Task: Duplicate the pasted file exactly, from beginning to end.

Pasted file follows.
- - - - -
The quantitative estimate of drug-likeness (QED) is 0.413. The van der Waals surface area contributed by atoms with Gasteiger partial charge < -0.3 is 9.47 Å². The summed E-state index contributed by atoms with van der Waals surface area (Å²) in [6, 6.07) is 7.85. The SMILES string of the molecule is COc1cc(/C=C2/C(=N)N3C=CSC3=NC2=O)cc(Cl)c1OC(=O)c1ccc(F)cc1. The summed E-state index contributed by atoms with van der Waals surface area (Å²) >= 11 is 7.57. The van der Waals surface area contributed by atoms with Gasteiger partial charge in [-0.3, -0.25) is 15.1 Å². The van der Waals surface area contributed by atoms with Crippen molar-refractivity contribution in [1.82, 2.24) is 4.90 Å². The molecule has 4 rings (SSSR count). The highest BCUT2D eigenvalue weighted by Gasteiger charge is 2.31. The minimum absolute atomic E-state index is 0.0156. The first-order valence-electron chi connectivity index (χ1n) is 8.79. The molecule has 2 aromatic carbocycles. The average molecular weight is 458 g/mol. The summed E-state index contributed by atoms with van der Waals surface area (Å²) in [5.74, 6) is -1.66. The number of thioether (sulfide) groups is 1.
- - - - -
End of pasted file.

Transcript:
The quantitative estimate of drug-likeness (QED) is 0.413. The van der Waals surface area contributed by atoms with Gasteiger partial charge < -0.3 is 9.47 Å². The summed E-state index contributed by atoms with van der Waals surface area (Å²) in [6, 6.07) is 7.85. The SMILES string of the molecule is COc1cc(/C=C2/C(=N)N3C=CSC3=NC2=O)cc(Cl)c1OC(=O)c1ccc(F)cc1. The summed E-state index contributed by atoms with van der Waals surface area (Å²) >= 11 is 7.57. The van der Waals surface area contributed by atoms with Gasteiger partial charge in [-0.3, -0.25) is 15.1 Å². The van der Waals surface area contributed by atoms with Crippen molar-refractivity contribution in [1.82, 2.24) is 4.90 Å². The molecule has 4 rings (SSSR count). The highest BCUT2D eigenvalue weighted by Gasteiger charge is 2.31. The minimum absolute atomic E-state index is 0.0156. The first-order valence-electron chi connectivity index (χ1n) is 8.79. The molecule has 2 aromatic carbocycles. The average molecular weight is 458 g/mol. The summed E-state index contributed by atoms with van der Waals surface area (Å²) in [5.74, 6) is -1.66. The number of thioether (sulfide) groups is 1.